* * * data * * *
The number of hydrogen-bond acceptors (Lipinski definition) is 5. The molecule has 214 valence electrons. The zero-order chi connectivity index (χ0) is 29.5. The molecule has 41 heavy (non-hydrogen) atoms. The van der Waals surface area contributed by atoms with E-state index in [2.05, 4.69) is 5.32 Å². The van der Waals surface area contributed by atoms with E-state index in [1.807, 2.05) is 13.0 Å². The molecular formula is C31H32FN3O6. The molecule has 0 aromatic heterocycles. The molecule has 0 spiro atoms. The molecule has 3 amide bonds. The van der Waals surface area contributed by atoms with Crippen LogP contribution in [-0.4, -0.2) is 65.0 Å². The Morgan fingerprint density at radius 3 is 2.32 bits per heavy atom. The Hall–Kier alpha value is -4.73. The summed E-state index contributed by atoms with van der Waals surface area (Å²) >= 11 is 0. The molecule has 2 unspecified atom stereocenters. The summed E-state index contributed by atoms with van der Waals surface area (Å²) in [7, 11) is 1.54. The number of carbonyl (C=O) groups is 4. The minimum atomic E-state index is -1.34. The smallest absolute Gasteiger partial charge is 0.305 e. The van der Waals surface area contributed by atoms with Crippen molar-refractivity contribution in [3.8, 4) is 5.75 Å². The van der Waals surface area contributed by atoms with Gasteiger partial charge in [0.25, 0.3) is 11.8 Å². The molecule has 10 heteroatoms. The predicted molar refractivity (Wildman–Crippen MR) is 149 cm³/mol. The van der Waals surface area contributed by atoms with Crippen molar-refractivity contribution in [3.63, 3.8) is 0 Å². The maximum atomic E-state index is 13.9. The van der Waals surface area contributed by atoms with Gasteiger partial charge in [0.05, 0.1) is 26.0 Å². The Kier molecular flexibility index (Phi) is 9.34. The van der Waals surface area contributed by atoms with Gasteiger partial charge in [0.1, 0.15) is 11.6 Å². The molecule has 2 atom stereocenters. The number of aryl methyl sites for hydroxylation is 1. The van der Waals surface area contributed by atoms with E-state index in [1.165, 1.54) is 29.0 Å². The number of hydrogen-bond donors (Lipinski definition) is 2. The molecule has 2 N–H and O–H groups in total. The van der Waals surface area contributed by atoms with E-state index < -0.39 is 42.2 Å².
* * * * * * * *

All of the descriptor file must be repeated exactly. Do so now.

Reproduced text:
The number of hydrogen-bond acceptors (Lipinski definition) is 5. The molecule has 214 valence electrons. The zero-order chi connectivity index (χ0) is 29.5. The molecule has 41 heavy (non-hydrogen) atoms. The van der Waals surface area contributed by atoms with E-state index in [2.05, 4.69) is 5.32 Å². The van der Waals surface area contributed by atoms with E-state index in [1.807, 2.05) is 13.0 Å². The molecular formula is C31H32FN3O6. The molecule has 0 aromatic heterocycles. The molecule has 0 spiro atoms. The molecule has 3 amide bonds. The van der Waals surface area contributed by atoms with Crippen LogP contribution in [-0.4, -0.2) is 65.0 Å². The Morgan fingerprint density at radius 3 is 2.32 bits per heavy atom. The Hall–Kier alpha value is -4.73. The summed E-state index contributed by atoms with van der Waals surface area (Å²) >= 11 is 0. The molecule has 2 unspecified atom stereocenters. The summed E-state index contributed by atoms with van der Waals surface area (Å²) in [7, 11) is 1.54. The number of carbonyl (C=O) groups is 4. The minimum atomic E-state index is -1.34. The smallest absolute Gasteiger partial charge is 0.305 e. The van der Waals surface area contributed by atoms with Crippen molar-refractivity contribution in [3.8, 4) is 5.75 Å². The van der Waals surface area contributed by atoms with Gasteiger partial charge in [0.25, 0.3) is 11.8 Å². The molecule has 10 heteroatoms. The predicted molar refractivity (Wildman–Crippen MR) is 149 cm³/mol. The van der Waals surface area contributed by atoms with Crippen molar-refractivity contribution in [3.63, 3.8) is 0 Å². The maximum atomic E-state index is 13.9. The van der Waals surface area contributed by atoms with Gasteiger partial charge in [0.05, 0.1) is 26.0 Å². The Kier molecular flexibility index (Phi) is 9.34. The van der Waals surface area contributed by atoms with Gasteiger partial charge in [0.1, 0.15) is 11.6 Å². The molecule has 2 atom stereocenters. The number of aryl methyl sites for hydroxylation is 1. The van der Waals surface area contributed by atoms with E-state index in [1.165, 1.54) is 29.0 Å². The number of hydrogen-bond donors (Lipinski definition) is 2. The molecule has 2 N–H and O–H groups in total. The van der Waals surface area contributed by atoms with E-state index < -0.39 is 42.2 Å².